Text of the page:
So it's the middle of January, where the biggest A's-related baseball news right now is something that didn't happen, rather than something that did [insert feelings on the Hall of Fame controversy here]. It's the dead of winter, when baseball fields are abandoned, re-sod, or double as football fields, and lazy, warm summer nights filled with just the right sounds and smells are nothing more than distant memories.
It's that time of year, where the other major sports vie for our affection; where with scintillating commercials and heroic last-second plays, they remind us of the inherent drama of a game-clock, and attempt to offer a substitution to fill the void that stretches from November to March.
The choices seem endless. For the pro basketball fan, enough games have been played to start to shape the standings; the stars are out in force, showcasing their talents for forty-eight, thrilling, action-packed minutes, with virtually no downtime. Or if you prefer college hoops, March Madness is just around the corner, where anything can, and usually does, happen. Legends are created, stars are highlighted, and even those who don't follow the sport can adopt a team for a few glorious weeks, and talk around the water-cooler like a pro.
Of course, the majority of the country is focused on the real sport; professional football, in all its glory, is at the height of its season, with four ridiculous perfect games coming up this weekend to pave the way for the number one television event of the season, the mystical, magical Super Bowl. And this is after the completion of the college bowl games, where stars of tomorrow become heroes today.
And let's not forget hockey...
So why baseball? Why are we here in the middle of the off-season, refusing to be tempted by the allure and glamour of the other sports, clinging to the hope that spring will eventually return, and with it, our beloved sport?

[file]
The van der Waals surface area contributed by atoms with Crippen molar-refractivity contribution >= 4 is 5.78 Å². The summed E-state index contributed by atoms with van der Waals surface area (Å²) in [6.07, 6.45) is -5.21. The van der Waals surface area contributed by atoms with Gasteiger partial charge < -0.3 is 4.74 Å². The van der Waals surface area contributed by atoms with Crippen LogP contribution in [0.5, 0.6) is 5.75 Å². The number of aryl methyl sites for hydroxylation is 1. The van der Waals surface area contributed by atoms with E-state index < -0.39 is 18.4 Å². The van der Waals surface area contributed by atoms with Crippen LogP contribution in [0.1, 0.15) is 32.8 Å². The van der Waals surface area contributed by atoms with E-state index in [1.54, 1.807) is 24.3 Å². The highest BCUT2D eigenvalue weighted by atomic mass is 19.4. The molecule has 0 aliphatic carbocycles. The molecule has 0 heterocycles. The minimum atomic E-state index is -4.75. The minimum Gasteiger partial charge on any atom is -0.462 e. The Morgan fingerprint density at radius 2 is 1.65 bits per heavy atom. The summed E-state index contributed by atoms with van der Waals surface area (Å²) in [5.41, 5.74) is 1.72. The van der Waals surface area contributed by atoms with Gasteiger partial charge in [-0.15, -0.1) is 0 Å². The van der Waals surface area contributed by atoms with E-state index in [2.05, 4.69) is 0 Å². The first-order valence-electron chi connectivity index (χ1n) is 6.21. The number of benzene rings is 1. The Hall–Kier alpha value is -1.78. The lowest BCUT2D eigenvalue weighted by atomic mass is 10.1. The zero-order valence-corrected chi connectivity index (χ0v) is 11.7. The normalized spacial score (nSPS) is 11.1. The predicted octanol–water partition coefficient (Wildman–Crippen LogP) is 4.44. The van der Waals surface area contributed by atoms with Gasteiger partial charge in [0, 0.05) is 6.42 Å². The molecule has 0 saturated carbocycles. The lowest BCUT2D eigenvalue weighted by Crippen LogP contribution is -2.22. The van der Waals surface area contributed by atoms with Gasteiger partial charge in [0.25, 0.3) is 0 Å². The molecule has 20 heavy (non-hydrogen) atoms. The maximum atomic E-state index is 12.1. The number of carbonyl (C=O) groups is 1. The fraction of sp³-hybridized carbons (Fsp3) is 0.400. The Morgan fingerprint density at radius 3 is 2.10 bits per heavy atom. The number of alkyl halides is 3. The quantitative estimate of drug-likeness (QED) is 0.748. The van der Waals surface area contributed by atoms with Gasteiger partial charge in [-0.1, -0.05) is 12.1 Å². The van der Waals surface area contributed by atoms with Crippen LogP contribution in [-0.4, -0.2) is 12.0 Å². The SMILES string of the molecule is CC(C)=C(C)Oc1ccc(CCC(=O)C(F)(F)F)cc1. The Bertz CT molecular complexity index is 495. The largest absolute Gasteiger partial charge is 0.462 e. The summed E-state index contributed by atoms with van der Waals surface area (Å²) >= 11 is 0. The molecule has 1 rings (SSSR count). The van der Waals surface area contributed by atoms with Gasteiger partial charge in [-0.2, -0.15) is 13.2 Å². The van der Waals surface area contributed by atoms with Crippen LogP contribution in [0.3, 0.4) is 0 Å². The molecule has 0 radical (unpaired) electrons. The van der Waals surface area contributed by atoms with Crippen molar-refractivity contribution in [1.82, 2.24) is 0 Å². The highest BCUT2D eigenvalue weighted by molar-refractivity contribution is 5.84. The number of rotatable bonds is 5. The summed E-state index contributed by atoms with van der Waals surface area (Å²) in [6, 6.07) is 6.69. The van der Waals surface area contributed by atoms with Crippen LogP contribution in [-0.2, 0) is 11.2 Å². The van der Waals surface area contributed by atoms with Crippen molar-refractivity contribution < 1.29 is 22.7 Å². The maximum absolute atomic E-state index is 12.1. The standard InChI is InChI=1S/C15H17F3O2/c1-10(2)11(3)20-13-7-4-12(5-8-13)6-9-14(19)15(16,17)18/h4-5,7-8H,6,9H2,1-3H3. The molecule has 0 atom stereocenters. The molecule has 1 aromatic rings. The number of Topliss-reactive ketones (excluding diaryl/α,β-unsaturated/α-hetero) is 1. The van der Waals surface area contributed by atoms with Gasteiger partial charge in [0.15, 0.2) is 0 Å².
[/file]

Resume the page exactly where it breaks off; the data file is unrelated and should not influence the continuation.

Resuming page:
That's not to say that Athletics Nation is a one-sport community. Probably most of us will sneak another sport or two into our viewing lives, and it's probably safe to say that most of us also enjoy good sporting events, no matter with what ball they're played. Yet, I would also say that a good majority of us here claim baseball as the number one sport in our lives, and for many of us, nothing else even comes close.
For example, I think both basketball and football are inherently exciting, and I've seen many great games in both sports, and have been thoroughly entertained. Yet for me, unless the game is a good one, or a meaningful one, or the benches clear, or a record is broken, I could take it or leave it.
In stark contrast, when I finally get my baseball season back, I don't care if the Royals are playing the Devil Rays with two sets of AAA players and the mascots are coaching that night--I'll watch the game. I love baseball.
It's something that I really have tried to reason out: What is it about the sport that completely entrances and captivates me in a way that no other sport can? Is it tradition? Do I like the old-time feel? Have I always liked it, so of course, I'll continue to like it?
For me, my answer is both so simple, and so infinitely complicated. I can't explain why baseball just gets into your skin and invades your life; I just know it does. I can't explain why I care about a group of men who I watch on TV, to the point of empathy with each success and failure; I just know that paying attention to a hundred and sixty-two games a year will build a life-long relationship. I can't explain why innings are so much more valuable and interesting than a game clock; I just know they are. And I can't always defend baseball when it's casually labeled as 'boring'; I just know it's not.
So, January ANers. Have you succumbed to the allure of the sports frenzy of the next few months? Or are you holding out for Spring Training? And if baseball is truly your number one sport--why?